NPR News

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In many cities it is now illegal to feed the homeless. NPR's Rachel Martin talks to Robert Marbut, the man behind the push to make handing out food a crime, who favors getting people into programs.
Facing declining sales and rumors about quality, McDonalds has launched a social media campaign focused on the public's questions about its food. But is it a case of too much information?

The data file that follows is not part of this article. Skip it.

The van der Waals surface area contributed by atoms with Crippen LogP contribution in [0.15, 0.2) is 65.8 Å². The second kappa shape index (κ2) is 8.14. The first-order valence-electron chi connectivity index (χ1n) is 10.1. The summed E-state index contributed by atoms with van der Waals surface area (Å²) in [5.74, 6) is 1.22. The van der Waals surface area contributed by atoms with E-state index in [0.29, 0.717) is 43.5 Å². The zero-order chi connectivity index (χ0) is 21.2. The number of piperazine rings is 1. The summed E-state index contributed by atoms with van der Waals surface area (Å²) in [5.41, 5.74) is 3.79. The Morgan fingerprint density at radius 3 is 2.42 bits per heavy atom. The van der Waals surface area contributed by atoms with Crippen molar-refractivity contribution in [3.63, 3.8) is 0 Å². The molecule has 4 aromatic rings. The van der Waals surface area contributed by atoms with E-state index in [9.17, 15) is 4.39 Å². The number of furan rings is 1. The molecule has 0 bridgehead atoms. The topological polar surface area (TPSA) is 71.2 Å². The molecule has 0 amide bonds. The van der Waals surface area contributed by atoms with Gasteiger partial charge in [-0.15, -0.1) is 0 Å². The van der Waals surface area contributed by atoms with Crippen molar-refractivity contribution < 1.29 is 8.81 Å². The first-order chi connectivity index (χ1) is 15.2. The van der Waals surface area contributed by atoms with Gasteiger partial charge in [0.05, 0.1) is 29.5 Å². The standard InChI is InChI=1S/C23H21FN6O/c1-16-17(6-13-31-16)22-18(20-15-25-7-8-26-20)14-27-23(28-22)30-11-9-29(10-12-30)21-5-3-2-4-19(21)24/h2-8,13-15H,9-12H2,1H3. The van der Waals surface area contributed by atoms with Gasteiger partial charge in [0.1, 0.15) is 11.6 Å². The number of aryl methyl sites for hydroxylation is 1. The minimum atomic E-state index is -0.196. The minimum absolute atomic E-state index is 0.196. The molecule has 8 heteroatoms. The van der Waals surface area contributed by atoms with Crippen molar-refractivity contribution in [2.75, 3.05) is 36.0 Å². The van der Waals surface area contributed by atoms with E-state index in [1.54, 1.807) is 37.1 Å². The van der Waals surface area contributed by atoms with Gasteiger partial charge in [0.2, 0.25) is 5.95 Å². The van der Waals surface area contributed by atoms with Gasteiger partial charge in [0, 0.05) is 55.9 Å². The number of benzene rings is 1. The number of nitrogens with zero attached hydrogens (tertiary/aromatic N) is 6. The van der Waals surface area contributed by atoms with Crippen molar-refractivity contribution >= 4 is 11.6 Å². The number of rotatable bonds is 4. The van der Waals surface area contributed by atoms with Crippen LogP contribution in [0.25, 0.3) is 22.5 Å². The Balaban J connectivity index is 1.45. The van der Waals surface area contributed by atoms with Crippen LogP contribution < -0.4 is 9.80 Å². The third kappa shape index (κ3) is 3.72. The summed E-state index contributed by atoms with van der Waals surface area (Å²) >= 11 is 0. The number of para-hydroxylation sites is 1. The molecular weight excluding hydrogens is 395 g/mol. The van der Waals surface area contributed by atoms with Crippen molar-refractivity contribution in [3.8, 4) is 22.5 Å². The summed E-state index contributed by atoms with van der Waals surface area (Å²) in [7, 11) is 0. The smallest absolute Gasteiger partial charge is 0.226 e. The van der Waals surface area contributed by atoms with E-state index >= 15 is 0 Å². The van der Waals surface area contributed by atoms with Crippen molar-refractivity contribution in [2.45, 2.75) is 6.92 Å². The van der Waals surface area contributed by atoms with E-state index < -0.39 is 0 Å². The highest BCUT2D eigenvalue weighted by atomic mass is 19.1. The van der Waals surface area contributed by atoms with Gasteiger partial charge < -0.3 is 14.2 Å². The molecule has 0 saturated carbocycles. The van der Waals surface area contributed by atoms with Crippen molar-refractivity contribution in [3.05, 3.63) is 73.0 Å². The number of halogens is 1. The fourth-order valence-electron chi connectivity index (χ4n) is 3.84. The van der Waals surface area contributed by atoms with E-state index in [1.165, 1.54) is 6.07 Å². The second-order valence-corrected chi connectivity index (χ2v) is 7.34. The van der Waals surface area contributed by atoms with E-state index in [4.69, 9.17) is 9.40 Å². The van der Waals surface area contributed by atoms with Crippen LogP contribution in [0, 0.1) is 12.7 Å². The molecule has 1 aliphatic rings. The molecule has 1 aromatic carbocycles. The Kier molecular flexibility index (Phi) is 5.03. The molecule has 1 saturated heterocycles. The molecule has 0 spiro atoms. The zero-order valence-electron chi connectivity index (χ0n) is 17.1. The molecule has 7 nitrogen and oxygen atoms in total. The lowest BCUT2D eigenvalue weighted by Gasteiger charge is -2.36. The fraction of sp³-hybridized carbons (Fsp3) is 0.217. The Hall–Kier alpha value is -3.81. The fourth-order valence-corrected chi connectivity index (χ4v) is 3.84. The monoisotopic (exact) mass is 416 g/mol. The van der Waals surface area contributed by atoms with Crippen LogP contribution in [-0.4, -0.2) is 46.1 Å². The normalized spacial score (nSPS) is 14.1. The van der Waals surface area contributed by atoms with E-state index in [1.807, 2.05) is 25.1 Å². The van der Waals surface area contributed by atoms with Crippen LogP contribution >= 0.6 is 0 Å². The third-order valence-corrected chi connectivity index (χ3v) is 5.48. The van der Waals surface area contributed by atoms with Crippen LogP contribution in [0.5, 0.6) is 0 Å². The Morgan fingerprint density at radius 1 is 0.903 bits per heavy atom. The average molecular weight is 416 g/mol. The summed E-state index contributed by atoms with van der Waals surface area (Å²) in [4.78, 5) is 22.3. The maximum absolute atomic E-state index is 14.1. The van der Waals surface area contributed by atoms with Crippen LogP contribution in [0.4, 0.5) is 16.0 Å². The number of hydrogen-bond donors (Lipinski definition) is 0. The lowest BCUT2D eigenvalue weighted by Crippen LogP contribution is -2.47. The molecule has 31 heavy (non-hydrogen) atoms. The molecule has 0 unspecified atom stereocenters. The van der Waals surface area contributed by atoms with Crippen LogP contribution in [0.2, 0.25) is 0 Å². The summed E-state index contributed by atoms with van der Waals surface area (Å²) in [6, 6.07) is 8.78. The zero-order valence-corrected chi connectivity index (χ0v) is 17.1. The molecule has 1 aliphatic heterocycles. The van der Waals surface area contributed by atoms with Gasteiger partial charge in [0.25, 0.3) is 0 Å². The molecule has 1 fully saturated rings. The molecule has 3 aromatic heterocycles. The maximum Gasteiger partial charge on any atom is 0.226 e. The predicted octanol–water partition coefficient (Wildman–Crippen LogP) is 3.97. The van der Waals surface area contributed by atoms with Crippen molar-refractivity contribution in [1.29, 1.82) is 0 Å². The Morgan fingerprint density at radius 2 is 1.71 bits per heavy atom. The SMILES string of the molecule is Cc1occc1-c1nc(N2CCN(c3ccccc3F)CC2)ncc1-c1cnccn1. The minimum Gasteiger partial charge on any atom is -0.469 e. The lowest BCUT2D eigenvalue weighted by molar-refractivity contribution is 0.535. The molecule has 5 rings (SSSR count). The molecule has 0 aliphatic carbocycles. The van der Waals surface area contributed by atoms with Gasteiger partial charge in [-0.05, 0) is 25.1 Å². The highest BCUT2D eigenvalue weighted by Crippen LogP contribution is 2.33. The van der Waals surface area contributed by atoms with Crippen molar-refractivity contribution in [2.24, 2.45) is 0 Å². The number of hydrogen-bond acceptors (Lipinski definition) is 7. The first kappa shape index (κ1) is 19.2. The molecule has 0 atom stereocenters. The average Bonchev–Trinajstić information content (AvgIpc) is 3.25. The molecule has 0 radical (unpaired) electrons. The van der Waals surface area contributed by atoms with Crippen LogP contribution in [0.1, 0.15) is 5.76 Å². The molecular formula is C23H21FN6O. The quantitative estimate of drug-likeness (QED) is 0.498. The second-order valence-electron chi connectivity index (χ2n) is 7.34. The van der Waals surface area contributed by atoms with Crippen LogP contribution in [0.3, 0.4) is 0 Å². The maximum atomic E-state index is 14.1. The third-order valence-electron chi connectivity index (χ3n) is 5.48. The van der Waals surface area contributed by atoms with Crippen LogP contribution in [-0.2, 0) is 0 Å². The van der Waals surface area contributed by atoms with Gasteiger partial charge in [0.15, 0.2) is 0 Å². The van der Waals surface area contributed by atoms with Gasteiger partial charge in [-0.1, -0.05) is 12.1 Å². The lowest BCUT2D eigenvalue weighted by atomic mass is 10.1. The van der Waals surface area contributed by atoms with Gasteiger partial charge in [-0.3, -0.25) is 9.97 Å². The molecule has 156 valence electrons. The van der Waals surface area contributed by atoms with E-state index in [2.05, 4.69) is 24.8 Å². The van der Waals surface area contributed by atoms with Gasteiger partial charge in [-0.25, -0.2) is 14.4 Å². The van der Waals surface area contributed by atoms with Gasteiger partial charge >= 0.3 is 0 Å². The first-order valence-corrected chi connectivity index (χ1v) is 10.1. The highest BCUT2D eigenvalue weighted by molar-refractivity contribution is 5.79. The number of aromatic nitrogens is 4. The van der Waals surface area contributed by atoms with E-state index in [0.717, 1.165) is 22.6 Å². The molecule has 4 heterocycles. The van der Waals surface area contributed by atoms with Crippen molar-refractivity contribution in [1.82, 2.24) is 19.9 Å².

Two Americans jailed in North Korea have arrived home. NPR's Rachel Martin speaks with former U.S. Ambassador Bill Richardson, who has previously negotiated hostage releases with Pyongyang.
Despite broadband, AOL is still going strong. Around 2 million people still subscribe to the company's dial-up service, ringing in the '90s one modem at a time.
"Wannabe," by the Spice Girls, is the catchiest song in the U.K., according to a new study. NPR's Rachel Martin speaks with Ashley Burgoyne, a computational musicologist from the University of Amsterdam.
American troops are marking the 10th anniversary of the bloodiest battle of the Iraq war, Fallujah. In this For the Record segment, NPR's Rachel Martin asks service members if the battle was worth it.